Hacker News new | past | comments | ask | show | jobs | submit login
Life and society are increasingly governed by numbers (economist.com)
184 points by jkuria 30 days ago | hide | past | web | favorite | 80 comments



I've been thinking a lot lately about this little old lady who lived in my neighborhood in Chicago. It was on this street lined with interesting old brownstones with cool little apartments. She lived in a garden level apartment (for those who don't know, this essentially means street level apartment) From what I understand she was a florist so she didn't make a ton of money and sometimes struggled to make ends meet but had been scraping by, renting the place for like 20 years. I'm not really much of a "flower" guy, but the flowers and plants she had on her little like 6 foot by 6 foot patio/stoop were fuckin awesome. Seems like she planted them so there was almost always something in bloom. Most of the buildings in the neighborhood had a flower pot or two out front, but hers were pretty impressive. I was fresh out of college and had been renting in the neighborhood for about 3 years before she passed away. After she was gone it was impossible not to notice that the new people who moved in had no plants. Over the next few years all of the buildings stopped putting flowers out on their stoops, the burnt out porch lights were no longer being changed, etc... I don't want to imply the neighborhood fell apart, it was a nice neighborhood, it was just that the neighborhood was noticeably less pretty, the details were missing. I'm totally aware that I'm making a leap here, but after talking to some neighbors, I truly believe her love for flowers and her beautiful little garden had a ripple effect, 2nd and 3rd order effects that none of us really understood until she was gone. That her little garden inspired other renters to add their own little piece to the neighborhood. I don't know how we measure and reward someone like her, how we measure someone who's little daily actions cause positive ripple effects, but fuck I really wish we knew how.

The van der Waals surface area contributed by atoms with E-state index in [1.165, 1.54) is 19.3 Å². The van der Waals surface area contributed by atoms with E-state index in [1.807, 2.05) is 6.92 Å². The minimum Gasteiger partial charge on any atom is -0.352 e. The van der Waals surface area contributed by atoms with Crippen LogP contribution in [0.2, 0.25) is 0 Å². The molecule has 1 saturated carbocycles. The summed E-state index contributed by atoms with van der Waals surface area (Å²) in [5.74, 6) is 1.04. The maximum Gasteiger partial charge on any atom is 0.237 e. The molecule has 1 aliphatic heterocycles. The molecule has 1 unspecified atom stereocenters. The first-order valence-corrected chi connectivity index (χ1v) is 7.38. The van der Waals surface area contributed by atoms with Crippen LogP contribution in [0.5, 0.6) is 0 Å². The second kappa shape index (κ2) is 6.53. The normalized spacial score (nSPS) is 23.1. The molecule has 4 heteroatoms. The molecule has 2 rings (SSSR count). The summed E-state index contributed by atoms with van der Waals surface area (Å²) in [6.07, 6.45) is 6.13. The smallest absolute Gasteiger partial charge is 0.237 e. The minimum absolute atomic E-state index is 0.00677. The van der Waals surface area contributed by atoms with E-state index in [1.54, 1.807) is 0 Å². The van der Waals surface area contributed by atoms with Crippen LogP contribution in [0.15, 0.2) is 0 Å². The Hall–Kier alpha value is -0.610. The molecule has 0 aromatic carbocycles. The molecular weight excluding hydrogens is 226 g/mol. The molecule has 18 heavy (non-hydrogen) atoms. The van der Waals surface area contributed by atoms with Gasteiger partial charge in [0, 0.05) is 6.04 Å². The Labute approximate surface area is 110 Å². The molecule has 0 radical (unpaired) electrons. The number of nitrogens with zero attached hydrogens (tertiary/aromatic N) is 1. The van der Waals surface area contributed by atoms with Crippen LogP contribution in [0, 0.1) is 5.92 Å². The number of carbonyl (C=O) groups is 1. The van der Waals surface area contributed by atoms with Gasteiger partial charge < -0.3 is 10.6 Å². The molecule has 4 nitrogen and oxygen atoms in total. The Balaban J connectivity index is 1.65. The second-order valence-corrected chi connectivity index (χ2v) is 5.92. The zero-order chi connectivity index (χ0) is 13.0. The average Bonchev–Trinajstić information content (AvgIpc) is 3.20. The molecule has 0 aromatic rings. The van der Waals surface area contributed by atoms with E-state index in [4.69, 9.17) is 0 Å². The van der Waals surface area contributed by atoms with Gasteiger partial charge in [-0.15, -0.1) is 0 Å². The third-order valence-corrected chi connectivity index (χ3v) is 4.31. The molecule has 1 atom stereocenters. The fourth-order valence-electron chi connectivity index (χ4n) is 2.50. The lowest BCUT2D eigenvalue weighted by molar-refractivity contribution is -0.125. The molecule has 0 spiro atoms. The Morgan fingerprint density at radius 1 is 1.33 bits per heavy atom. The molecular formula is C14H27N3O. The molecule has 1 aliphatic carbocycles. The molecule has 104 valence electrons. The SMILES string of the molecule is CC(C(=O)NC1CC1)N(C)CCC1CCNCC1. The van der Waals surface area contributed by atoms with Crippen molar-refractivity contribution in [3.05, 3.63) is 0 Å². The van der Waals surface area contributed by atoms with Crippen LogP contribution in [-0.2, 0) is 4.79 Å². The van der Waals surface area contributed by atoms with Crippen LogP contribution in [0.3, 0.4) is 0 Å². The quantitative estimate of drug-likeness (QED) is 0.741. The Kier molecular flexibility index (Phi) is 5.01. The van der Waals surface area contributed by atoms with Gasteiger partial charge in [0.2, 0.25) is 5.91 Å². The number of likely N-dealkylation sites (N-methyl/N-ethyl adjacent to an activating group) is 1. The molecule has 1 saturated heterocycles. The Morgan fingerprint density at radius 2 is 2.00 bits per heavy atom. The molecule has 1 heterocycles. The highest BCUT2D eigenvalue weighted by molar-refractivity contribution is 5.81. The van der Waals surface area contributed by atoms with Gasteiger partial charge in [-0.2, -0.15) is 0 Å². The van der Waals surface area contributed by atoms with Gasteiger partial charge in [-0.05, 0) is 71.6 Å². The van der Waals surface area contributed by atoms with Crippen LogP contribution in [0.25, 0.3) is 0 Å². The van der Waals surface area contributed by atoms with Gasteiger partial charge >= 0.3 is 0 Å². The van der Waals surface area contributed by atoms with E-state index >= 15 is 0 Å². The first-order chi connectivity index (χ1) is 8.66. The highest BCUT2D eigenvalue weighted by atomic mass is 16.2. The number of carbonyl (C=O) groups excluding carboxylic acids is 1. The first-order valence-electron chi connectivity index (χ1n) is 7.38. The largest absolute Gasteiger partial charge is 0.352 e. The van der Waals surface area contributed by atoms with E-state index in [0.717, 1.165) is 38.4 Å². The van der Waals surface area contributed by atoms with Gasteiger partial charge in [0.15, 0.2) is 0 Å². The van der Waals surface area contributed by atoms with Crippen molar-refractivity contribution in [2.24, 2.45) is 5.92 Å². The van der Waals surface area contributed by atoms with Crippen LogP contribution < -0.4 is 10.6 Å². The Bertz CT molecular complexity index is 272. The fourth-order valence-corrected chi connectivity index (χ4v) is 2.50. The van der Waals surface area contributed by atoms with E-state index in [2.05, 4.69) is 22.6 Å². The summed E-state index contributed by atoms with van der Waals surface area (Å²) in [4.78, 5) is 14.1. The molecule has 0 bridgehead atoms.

I think we'll always measure with numbers, be governed by numbers, but more and more I find myself hoping we get better at it--that we figure out better metrics by which to measure success and quality of life--to notice the ways things ripple out. Lately every time I hear someone degrading someone else because that person isn't rich enough or educated enough, her little garden pops into my head.

Just to be clear, I recognize that markets often do a good job of measuring certain things, but lately it feels like our current iteration of measurements, if we really wanted to, we could maybe make them better.


Some things shouldn't be measured, or be about any external validation. I'm sure that old lady wasn't doing it for recognition or reward, but just because she felt it the right thing to do. A sense of personal or civic pride if you like, or wanting to make her little bit of the world that bit nicer, for everyone.

It's something we mostly forgot. Parks and gardens are maintained at lowest, most efficient cost; businesses build the cheapest box building planning laws let them; people couldn't care less about much of anything beyond them and theirs. Everywhere you look things are that much more dull and uninteresting, or messy and rubbish strewn than they once were. I suspect it was an intended consequence of the Thatcher/Reagan years. It's certainly removed a lot of the humanity.

I can give no better example of striving to make the world a tiny bit better for no recognition or reward than this story from yesterday: https://www.theguardian.com/uk-news/2019/feb/22/man-who-tend...

If you click through to the twitter threads that initiated this, you may end up with grit in your eyes. :)


I remember two stories on HN - one about a guy somewhere near NY, who is quietly digitizing tons of old newspapers. It is all available on his website for free. Another about a couple who are collecting seeds, I think.

Then there is this man who built a road by himself - https://www.thebetterindia.com/18326/the-man-who-moved-a-mou...


Yet, do these stories and the one above contradict the parent's Narrative around Reagan/Thatcher? They are examples of altruistic individualism- removing the "materialistic" part but not returning the "collectivist" part.